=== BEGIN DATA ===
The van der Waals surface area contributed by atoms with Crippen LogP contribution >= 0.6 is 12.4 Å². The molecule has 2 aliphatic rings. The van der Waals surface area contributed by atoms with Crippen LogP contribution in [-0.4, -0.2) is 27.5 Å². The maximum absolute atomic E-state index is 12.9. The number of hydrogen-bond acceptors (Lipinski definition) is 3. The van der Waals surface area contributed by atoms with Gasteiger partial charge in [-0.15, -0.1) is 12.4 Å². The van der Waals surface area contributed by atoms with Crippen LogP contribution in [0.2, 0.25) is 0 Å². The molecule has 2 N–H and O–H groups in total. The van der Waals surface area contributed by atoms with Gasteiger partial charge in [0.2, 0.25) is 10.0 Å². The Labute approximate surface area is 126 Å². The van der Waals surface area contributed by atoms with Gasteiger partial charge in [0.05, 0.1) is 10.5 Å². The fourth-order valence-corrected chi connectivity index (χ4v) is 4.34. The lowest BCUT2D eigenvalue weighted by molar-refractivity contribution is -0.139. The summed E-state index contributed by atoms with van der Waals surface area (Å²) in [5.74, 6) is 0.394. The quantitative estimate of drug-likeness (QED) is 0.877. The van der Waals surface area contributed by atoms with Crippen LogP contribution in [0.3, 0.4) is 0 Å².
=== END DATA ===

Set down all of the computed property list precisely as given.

The van der Waals surface area contributed by atoms with Crippen LogP contribution >= 0.6 is 12.4 Å². The molecule has 2 aliphatic rings. The van der Waals surface area contributed by atoms with Crippen LogP contribution in [-0.4, -0.2) is 27.5 Å². The maximum absolute atomic E-state index is 12.9. The number of hydrogen-bond acceptors (Lipinski definition) is 3. The van der Waals surface area contributed by atoms with Gasteiger partial charge in [-0.15, -0.1) is 12.4 Å². The van der Waals surface area contributed by atoms with Crippen LogP contribution in [0.2, 0.25) is 0 Å². The molecule has 2 N–H and O–H groups in total. The van der Waals surface area contributed by atoms with Gasteiger partial charge in [0.2, 0.25) is 10.0 Å². The Labute approximate surface area is 126 Å². The van der Waals surface area contributed by atoms with Gasteiger partial charge in [0.05, 0.1) is 10.5 Å². The fourth-order valence-corrected chi connectivity index (χ4v) is 4.34. The lowest BCUT2D eigenvalue weighted by molar-refractivity contribution is -0.139. The summed E-state index contributed by atoms with van der Waals surface area (Å²) in [5.74, 6) is 0.394. The quantitative estimate of drug-likeness (QED) is 0.877. The van der Waals surface area contributed by atoms with Crippen LogP contribution in [0.3, 0.4) is 0 Å².